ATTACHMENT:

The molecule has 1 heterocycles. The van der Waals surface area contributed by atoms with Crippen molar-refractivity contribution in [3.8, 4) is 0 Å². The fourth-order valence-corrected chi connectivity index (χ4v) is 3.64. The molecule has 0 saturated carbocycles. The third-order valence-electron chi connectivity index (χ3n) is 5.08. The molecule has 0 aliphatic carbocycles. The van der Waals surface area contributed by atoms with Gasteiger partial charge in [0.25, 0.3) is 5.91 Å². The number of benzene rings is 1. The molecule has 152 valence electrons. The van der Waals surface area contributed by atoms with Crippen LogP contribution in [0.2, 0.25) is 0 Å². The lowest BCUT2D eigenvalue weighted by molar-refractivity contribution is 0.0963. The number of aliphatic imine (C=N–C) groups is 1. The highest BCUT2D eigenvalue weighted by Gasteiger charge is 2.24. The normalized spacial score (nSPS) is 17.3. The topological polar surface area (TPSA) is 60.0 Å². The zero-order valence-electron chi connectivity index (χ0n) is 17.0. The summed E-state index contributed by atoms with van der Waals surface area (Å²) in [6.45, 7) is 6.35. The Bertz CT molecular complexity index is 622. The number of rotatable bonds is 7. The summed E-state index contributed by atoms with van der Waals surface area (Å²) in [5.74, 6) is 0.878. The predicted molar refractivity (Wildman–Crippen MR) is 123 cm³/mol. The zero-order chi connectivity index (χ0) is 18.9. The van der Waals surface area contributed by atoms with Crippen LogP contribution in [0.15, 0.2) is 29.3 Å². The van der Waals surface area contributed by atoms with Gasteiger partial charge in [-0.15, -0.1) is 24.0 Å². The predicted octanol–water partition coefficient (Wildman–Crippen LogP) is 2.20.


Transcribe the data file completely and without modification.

The molecule has 1 heterocycles. The van der Waals surface area contributed by atoms with Crippen molar-refractivity contribution in [3.8, 4) is 0 Å². The fourth-order valence-corrected chi connectivity index (χ4v) is 3.64. The molecule has 0 saturated carbocycles. The third-order valence-electron chi connectivity index (χ3n) is 5.08. The molecule has 0 aliphatic carbocycles. The van der Waals surface area contributed by atoms with Gasteiger partial charge in [0.25, 0.3) is 5.91 Å². The number of benzene rings is 1. The molecule has 152 valence electrons. The van der Waals surface area contributed by atoms with Crippen LogP contribution in [0.2, 0.25) is 0 Å². The lowest BCUT2D eigenvalue weighted by molar-refractivity contribution is 0.0963. The number of aliphatic imine (C=N–C) groups is 1. The highest BCUT2D eigenvalue weighted by Gasteiger charge is 2.24. The normalized spacial score (nSPS) is 17.3. The topological polar surface area (TPSA) is 60.0 Å². The zero-order valence-electron chi connectivity index (χ0n) is 17.0. The summed E-state index contributed by atoms with van der Waals surface area (Å²) in [6.45, 7) is 6.35. The Bertz CT molecular complexity index is 622. The number of rotatable bonds is 7. The summed E-state index contributed by atoms with van der Waals surface area (Å²) in [5.74, 6) is 0.878. The predicted molar refractivity (Wildman–Crippen MR) is 123 cm³/mol. The zero-order chi connectivity index (χ0) is 18.9. The van der Waals surface area contributed by atoms with Crippen LogP contribution in [0.15, 0.2) is 29.3 Å². The van der Waals surface area contributed by atoms with Gasteiger partial charge in [-0.15, -0.1) is 24.0 Å². The predicted octanol–water partition coefficient (Wildman–Crippen LogP) is 2.20.